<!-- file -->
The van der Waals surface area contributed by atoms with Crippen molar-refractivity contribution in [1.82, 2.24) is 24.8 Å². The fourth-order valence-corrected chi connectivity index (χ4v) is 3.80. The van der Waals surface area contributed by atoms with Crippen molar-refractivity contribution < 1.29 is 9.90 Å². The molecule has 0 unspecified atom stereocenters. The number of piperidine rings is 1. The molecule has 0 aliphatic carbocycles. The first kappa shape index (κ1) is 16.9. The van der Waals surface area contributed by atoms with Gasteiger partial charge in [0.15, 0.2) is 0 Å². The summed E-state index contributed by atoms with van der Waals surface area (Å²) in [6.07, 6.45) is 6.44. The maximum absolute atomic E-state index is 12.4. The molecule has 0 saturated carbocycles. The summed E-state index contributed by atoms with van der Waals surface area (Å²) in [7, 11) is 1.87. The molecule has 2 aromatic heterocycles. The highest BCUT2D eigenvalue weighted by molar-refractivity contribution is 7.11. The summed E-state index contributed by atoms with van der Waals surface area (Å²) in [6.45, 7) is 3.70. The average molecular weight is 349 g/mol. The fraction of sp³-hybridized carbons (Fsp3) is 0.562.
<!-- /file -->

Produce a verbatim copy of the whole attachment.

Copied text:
The van der Waals surface area contributed by atoms with Crippen molar-refractivity contribution in [1.82, 2.24) is 24.8 Å². The fourth-order valence-corrected chi connectivity index (χ4v) is 3.80. The van der Waals surface area contributed by atoms with Crippen molar-refractivity contribution < 1.29 is 9.90 Å². The molecule has 0 unspecified atom stereocenters. The number of piperidine rings is 1. The molecule has 0 aliphatic carbocycles. The first kappa shape index (κ1) is 16.9. The van der Waals surface area contributed by atoms with Gasteiger partial charge in [0.15, 0.2) is 0 Å². The summed E-state index contributed by atoms with van der Waals surface area (Å²) in [6.07, 6.45) is 6.44. The maximum absolute atomic E-state index is 12.4. The molecule has 0 saturated carbocycles. The summed E-state index contributed by atoms with van der Waals surface area (Å²) in [7, 11) is 1.87. The molecule has 2 aromatic heterocycles. The highest BCUT2D eigenvalue weighted by molar-refractivity contribution is 7.11. The summed E-state index contributed by atoms with van der Waals surface area (Å²) in [6.45, 7) is 3.70. The average molecular weight is 349 g/mol. The fraction of sp³-hybridized carbons (Fsp3) is 0.562.